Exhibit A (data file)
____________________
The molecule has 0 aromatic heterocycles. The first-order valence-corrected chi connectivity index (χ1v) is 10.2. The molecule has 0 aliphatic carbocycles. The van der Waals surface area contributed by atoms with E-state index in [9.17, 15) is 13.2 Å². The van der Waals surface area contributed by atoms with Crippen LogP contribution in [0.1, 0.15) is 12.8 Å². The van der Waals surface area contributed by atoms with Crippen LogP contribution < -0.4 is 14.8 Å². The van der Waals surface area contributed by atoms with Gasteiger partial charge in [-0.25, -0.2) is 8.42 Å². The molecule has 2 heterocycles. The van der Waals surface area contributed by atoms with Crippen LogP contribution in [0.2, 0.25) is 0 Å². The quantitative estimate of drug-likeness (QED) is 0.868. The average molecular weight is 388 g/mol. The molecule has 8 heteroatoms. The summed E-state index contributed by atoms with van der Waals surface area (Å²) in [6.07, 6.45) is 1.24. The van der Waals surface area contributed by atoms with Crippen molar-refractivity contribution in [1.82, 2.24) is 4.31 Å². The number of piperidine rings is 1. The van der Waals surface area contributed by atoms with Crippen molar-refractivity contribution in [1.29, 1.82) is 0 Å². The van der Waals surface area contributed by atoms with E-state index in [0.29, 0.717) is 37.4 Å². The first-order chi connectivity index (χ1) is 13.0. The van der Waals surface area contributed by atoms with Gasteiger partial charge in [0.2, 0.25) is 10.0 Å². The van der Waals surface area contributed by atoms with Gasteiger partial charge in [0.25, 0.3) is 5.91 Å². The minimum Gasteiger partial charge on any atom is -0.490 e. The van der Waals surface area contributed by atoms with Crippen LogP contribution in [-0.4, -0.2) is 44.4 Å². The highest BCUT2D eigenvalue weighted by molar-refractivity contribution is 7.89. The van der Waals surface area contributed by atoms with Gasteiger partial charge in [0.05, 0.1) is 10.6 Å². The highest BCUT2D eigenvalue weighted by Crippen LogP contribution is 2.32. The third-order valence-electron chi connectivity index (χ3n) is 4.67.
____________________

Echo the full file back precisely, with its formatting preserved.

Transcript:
The molecule has 0 aromatic heterocycles. The first-order valence-corrected chi connectivity index (χ1v) is 10.2. The molecule has 0 aliphatic carbocycles. The van der Waals surface area contributed by atoms with E-state index in [9.17, 15) is 13.2 Å². The van der Waals surface area contributed by atoms with Crippen LogP contribution in [0.1, 0.15) is 12.8 Å². The van der Waals surface area contributed by atoms with Crippen LogP contribution < -0.4 is 14.8 Å². The van der Waals surface area contributed by atoms with Gasteiger partial charge in [-0.25, -0.2) is 8.42 Å². The molecule has 2 heterocycles. The van der Waals surface area contributed by atoms with Crippen LogP contribution in [0.2, 0.25) is 0 Å². The quantitative estimate of drug-likeness (QED) is 0.868. The average molecular weight is 388 g/mol. The molecule has 8 heteroatoms. The summed E-state index contributed by atoms with van der Waals surface area (Å²) in [6.07, 6.45) is 1.24. The van der Waals surface area contributed by atoms with Crippen molar-refractivity contribution in [1.82, 2.24) is 4.31 Å². The number of piperidine rings is 1. The van der Waals surface area contributed by atoms with Crippen molar-refractivity contribution in [1.29, 1.82) is 0 Å². The van der Waals surface area contributed by atoms with E-state index in [0.29, 0.717) is 37.4 Å². The first-order chi connectivity index (χ1) is 13.0. The van der Waals surface area contributed by atoms with Gasteiger partial charge in [0.2, 0.25) is 10.0 Å². The van der Waals surface area contributed by atoms with Gasteiger partial charge in [0.25, 0.3) is 5.91 Å². The minimum Gasteiger partial charge on any atom is -0.490 e. The van der Waals surface area contributed by atoms with Crippen LogP contribution in [-0.4, -0.2) is 44.4 Å². The highest BCUT2D eigenvalue weighted by molar-refractivity contribution is 7.89. The van der Waals surface area contributed by atoms with Gasteiger partial charge in [0.05, 0.1) is 10.6 Å². The highest BCUT2D eigenvalue weighted by Crippen LogP contribution is 2.32. The third-order valence-electron chi connectivity index (χ3n) is 4.67.